Individuals with autoimmune type 1 diabetes, which is caused by immune cells known as T cells attacking the body's own insulin-producing pancreatic islet cells, need daily injections with insulin to control their blood sugar levels. This dependence on insulin injections can be circumvented by transplantation with islet cells.
However, transplant recipients must be treated with a drug regimen, known as the Edmonton protocol, that decreases their number of T cells in an attempt to prevent the transplanted islet cells from being attacked by T cells that recognize the new islet cells as being from another human and from the same T cells that attacked the body's original islet cells. Despite the drug regimen, islet cell transplants eventually fail in most recipients.
New data, generated by Ezio Bonifacio and colleagues, at Dresden University of Technology, Germany, have indicated that the T cells that attacked the body's original islet cells increase in number following treatment with the Edmonton protocol, leading them to suggest that this contributes to transplant failure.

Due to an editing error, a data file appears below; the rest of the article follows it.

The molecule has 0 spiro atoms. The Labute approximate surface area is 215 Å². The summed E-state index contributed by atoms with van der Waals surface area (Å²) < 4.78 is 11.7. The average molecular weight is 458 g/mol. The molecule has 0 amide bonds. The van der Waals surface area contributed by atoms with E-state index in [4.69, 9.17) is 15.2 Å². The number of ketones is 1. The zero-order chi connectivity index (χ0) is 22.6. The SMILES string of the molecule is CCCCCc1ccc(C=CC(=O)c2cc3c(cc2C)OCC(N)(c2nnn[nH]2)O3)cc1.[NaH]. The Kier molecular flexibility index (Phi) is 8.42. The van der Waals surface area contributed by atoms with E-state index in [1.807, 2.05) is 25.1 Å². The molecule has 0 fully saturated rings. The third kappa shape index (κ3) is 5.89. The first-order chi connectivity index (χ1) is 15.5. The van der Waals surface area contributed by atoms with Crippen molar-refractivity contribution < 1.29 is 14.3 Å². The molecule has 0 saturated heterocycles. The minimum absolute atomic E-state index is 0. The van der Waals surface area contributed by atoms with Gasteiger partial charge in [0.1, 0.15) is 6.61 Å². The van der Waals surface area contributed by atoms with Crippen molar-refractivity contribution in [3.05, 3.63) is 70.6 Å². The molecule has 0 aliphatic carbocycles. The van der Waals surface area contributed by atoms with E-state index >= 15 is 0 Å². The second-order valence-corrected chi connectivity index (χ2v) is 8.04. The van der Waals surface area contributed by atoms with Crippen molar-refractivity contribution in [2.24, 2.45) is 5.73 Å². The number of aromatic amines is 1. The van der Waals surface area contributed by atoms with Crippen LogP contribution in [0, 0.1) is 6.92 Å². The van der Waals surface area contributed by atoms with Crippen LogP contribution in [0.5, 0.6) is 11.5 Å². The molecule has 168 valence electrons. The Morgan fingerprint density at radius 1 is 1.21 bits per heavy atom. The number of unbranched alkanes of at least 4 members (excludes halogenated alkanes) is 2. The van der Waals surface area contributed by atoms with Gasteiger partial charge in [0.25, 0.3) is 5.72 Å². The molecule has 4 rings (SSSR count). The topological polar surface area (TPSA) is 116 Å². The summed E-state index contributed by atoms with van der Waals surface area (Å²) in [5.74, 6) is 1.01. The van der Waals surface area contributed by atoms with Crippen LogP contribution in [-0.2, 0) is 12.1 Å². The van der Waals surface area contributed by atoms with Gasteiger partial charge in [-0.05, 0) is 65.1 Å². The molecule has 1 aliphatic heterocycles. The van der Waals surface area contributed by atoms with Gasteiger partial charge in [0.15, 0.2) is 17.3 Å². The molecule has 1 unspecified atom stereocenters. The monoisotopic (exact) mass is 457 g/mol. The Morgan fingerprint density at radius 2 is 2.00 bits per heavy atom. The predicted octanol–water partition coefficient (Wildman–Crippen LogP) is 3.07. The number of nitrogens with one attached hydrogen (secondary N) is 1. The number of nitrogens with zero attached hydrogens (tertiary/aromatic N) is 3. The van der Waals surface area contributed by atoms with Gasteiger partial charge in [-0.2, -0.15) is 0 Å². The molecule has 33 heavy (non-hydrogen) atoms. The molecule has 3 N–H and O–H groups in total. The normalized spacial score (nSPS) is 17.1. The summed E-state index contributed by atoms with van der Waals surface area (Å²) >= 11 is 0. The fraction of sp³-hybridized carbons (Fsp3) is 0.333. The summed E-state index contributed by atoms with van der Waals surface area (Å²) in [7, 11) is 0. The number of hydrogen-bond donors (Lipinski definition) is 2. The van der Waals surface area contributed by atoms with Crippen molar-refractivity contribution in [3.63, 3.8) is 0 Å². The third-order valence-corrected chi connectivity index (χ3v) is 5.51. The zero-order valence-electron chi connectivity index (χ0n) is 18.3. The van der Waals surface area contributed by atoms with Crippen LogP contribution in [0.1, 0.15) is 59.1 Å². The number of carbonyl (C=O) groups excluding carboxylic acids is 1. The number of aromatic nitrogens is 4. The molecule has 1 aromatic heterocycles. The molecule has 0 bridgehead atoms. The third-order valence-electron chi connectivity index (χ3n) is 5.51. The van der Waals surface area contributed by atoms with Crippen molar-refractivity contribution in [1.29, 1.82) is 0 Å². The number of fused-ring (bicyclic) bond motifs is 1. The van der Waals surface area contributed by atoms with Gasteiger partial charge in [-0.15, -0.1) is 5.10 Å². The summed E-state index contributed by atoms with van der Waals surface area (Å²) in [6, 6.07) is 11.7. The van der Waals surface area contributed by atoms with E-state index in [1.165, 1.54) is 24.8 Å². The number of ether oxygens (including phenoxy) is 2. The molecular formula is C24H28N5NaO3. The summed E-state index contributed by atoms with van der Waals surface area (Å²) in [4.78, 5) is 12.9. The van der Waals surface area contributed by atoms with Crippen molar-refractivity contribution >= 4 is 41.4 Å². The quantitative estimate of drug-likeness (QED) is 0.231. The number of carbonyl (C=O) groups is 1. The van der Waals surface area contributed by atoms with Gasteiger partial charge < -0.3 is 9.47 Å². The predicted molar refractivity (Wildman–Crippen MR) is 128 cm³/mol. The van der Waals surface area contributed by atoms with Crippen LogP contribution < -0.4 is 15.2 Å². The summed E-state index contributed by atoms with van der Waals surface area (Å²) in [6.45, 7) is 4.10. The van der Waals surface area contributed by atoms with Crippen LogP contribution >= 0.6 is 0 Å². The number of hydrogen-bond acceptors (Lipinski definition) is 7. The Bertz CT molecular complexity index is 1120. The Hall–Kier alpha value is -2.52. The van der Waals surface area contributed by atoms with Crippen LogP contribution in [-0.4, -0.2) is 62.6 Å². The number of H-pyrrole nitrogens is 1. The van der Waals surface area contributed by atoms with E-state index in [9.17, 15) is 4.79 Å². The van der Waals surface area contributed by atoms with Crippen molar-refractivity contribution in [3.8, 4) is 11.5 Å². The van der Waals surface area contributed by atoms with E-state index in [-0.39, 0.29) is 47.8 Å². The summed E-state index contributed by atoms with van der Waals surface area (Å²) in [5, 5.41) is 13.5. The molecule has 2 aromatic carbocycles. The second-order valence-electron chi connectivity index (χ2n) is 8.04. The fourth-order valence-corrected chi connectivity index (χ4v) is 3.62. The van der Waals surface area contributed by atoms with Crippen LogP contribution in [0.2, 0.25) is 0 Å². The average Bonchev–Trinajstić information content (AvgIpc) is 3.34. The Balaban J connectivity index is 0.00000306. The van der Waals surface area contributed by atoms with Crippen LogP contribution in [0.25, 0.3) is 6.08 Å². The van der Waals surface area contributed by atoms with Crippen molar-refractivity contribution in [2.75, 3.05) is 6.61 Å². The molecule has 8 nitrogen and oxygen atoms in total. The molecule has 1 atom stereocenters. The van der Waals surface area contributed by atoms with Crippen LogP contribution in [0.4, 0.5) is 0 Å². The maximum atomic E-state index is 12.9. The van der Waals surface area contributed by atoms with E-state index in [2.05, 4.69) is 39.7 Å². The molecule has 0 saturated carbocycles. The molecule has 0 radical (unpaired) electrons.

In the study, the T cell loss caused by the Edmonton protocol was shown to be associated with the production of soluble factors that stimulate T cell proliferation as well as an increase in the number of T cells that recognize a protein (GAD65) expressed by islet cells. In two transplant recipients studied, two of the drugs in the Edmonton protocol (FK506 and rapamycin) were replaced with an alternative (micophenolate mofetil).
No increase in the number of T cells that recognize GAD65 was observed in these individuals, leading the authors to suggest that drug regimens that do not promote the expansion of T cells might improve the outcome of islet cell transplantation. The importance of these observations for the ongoing development of new protocols for ensuring islet cell transplant survival is discussed in an accompanying commentary by Tom Van Belle and Matthias von Herrath, at the La Jolla Institute for Allergy and Immunology.
Journal reference: Islet transplantation in patients with autoimmune diabetes induces homeostatic cytokines that expand autoreactive memory T cells. Journal of Clinical Investigation. April 22, 2008.
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